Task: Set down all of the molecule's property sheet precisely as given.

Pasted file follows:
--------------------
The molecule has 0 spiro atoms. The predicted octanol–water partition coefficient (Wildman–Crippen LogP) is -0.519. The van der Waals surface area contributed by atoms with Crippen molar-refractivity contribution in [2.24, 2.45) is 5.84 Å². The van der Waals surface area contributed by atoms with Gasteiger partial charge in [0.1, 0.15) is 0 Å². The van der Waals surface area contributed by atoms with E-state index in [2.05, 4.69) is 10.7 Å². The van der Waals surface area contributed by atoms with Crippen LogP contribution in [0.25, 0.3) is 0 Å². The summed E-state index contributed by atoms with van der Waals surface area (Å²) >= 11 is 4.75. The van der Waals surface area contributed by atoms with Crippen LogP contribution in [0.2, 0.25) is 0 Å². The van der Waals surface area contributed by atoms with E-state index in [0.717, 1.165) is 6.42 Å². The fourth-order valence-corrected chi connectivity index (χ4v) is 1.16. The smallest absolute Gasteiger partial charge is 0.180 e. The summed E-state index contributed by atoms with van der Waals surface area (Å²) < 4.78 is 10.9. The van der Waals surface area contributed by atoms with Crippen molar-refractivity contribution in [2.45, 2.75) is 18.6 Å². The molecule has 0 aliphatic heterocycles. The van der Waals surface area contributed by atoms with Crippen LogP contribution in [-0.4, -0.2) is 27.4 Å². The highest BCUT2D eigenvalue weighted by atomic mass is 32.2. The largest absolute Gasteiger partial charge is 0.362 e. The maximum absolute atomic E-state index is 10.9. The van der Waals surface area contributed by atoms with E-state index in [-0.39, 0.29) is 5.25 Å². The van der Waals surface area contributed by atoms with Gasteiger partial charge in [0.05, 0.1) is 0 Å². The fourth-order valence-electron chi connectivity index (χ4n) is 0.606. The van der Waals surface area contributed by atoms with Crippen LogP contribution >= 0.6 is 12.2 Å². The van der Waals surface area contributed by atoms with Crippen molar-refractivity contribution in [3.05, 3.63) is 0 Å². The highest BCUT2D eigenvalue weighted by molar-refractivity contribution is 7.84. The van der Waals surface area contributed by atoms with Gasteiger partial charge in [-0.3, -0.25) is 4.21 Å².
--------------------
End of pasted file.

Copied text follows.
The molecule has 0 spiro atoms. The predicted octanol–water partition coefficient (Wildman–Crippen LogP) is -0.519. The van der Waals surface area contributed by atoms with Crippen molar-refractivity contribution in [2.24, 2.45) is 5.84 Å². The van der Waals surface area contributed by atoms with Gasteiger partial charge in [0.1, 0.15) is 0 Å². The van der Waals surface area contributed by atoms with E-state index in [2.05, 4.69) is 10.7 Å². The van der Waals surface area contributed by atoms with Crippen LogP contribution in [0.25, 0.3) is 0 Å². The summed E-state index contributed by atoms with van der Waals surface area (Å²) >= 11 is 4.75. The van der Waals surface area contributed by atoms with Crippen LogP contribution in [0.2, 0.25) is 0 Å². The van der Waals surface area contributed by atoms with E-state index in [0.717, 1.165) is 6.42 Å². The fourth-order valence-corrected chi connectivity index (χ4v) is 1.16. The smallest absolute Gasteiger partial charge is 0.180 e. The summed E-state index contributed by atoms with van der Waals surface area (Å²) < 4.78 is 10.9. The van der Waals surface area contributed by atoms with Crippen molar-refractivity contribution in [2.45, 2.75) is 18.6 Å². The molecule has 0 aliphatic heterocycles. The van der Waals surface area contributed by atoms with Crippen LogP contribution in [-0.4, -0.2) is 27.4 Å². The highest BCUT2D eigenvalue weighted by atomic mass is 32.2. The largest absolute Gasteiger partial charge is 0.362 e. The maximum absolute atomic E-state index is 10.9. The van der Waals surface area contributed by atoms with E-state index in [-0.39, 0.29) is 5.25 Å². The van der Waals surface area contributed by atoms with Gasteiger partial charge in [0.05, 0.1) is 0 Å². The fourth-order valence-electron chi connectivity index (χ4n) is 0.606. The van der Waals surface area contributed by atoms with Crippen LogP contribution >= 0.6 is 12.2 Å². The van der Waals surface area contributed by atoms with Crippen molar-refractivity contribution in [3.05, 3.63) is 0 Å². The highest BCUT2D eigenvalue weighted by molar-refractivity contribution is 7.84. The van der Waals surface area contributed by atoms with Gasteiger partial charge in [-0.3, -0.25) is 4.21 Å².